U.S. Federal law contains an extremely broad antifraud provision, 18 U.S.C. §1341 (Part I Chapter 63) which, because it was enacted when the power of the Federal Government was more limited, was confined to acts that in some way used the U.S. Mail (a Federal agency.) A huge number of actions may provide a basis for a charge of mail fraud, provided a single letter or package has been sent via U.S. Mail to an address in the United States in the course of the fraud. Fraud is defined broadly and openly under the statute:
“devis[ing] or intending to devise any scheme or artifice to defraud, or for obtaining money or property by means of false or fraudulent pretenses, representations, or promises, or to sell, dispose of, loan, exchange, alter, give away, distribute, supply, or furnish or procure for unlawful use any counterfeit or spurious coin, obligation, security, or other article, or anything represented to be or intimated or held out to be such counterfeit or spurious article, for the purpose of executing such scheme or artifice or attempting so to do . . .”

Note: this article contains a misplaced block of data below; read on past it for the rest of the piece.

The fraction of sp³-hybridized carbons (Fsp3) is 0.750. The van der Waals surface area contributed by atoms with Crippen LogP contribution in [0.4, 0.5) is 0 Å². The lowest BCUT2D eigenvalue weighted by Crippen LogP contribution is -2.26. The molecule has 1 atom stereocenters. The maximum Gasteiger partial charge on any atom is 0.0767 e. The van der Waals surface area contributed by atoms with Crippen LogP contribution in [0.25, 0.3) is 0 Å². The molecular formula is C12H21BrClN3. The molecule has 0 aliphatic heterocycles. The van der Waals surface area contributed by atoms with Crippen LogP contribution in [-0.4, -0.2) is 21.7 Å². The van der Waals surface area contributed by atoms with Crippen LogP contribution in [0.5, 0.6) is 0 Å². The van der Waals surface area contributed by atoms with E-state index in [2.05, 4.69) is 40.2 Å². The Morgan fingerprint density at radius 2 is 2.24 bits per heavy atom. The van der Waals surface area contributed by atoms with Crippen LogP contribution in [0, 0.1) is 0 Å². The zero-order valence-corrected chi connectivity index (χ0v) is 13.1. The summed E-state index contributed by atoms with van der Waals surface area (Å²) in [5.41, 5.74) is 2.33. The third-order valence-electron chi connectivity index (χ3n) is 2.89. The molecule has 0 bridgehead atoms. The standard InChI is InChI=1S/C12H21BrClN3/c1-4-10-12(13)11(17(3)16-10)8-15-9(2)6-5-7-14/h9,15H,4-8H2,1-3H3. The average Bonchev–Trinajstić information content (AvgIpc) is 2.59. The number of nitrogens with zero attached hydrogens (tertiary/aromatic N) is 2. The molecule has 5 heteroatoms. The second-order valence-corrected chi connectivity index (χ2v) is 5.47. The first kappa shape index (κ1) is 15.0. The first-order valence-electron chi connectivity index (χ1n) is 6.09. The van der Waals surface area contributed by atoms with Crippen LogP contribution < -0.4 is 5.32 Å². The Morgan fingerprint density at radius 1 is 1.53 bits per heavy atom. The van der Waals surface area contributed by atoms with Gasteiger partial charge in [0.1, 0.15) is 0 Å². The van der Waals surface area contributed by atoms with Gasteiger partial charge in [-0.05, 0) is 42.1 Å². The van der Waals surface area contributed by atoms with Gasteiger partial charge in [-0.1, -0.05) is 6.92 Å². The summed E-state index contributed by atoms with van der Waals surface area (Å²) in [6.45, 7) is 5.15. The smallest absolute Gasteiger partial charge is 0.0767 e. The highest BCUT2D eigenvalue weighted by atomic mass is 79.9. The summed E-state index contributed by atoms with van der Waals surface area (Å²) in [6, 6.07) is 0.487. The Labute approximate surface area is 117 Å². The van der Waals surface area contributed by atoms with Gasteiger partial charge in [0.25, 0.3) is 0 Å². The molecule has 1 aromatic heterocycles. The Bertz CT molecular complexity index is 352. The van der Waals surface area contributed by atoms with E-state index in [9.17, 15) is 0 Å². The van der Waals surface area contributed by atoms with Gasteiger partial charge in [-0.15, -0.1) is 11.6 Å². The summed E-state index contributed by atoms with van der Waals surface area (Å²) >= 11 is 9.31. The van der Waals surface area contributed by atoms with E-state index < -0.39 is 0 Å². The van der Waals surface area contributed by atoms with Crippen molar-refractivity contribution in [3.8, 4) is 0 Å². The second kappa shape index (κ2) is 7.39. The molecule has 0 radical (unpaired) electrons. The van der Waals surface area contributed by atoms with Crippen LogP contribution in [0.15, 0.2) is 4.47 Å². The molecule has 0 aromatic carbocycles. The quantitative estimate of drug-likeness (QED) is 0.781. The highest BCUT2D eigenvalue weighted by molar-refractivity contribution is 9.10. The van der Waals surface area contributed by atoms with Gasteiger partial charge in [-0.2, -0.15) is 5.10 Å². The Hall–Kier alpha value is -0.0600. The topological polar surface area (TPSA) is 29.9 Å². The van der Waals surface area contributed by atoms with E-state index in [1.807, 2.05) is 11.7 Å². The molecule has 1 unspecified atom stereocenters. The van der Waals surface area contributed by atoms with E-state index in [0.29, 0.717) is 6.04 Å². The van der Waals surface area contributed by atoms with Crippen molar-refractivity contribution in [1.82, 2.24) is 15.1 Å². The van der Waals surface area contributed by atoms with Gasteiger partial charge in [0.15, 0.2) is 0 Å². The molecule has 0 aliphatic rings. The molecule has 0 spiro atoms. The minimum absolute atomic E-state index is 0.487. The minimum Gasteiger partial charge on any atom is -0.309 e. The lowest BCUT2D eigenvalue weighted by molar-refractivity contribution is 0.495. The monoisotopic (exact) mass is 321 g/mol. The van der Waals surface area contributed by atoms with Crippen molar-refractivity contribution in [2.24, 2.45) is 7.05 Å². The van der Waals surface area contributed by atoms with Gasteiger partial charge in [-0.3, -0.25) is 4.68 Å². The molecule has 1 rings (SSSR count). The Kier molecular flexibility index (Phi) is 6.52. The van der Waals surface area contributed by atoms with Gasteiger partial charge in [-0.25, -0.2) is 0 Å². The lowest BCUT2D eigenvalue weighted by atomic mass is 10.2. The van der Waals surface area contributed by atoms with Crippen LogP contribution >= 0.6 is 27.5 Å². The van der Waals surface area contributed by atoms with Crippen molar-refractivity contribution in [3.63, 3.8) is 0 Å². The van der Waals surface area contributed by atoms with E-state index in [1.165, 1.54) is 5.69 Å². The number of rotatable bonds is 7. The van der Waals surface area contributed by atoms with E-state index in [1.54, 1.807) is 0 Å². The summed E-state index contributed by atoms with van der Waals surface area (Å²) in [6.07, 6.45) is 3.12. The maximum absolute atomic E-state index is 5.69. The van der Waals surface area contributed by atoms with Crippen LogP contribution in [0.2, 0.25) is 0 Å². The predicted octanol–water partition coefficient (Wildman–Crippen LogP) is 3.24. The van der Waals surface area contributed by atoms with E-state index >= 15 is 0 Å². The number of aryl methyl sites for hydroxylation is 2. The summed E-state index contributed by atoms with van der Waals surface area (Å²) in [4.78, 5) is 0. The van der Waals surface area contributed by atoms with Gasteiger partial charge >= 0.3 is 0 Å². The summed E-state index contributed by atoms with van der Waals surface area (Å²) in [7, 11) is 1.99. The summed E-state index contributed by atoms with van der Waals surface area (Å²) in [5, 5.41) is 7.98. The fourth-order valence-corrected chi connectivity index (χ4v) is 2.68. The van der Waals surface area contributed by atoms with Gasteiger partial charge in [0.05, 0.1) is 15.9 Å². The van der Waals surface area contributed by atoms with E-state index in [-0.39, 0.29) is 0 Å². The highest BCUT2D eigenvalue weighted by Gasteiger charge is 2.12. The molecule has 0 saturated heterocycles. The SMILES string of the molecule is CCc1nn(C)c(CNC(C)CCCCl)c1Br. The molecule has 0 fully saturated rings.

Subsequently a similar provision, known as Wire Fraud (§1343) was enacted, which made criminal such acts if they used the “interstate wires,” i.e., the telephone, radio, or television systems including faxes and probably e-mails, and a third known as Bank Fraud (§1344) now applies to defrauding any federally supervised bank (essentially almost all US banks) or obtaining by fraud any funds in the custody of the bank. In each case, the penalty for the fraud is a fine of up to $1 million and a jail sentence of up to thirty years.
It should be recognized that these Federal fraud statutes are extremely broad and it is very easy to become liable under them, even based on relatively incidental contacts with the United States. See RICO concerning potential civil liability for the fraud.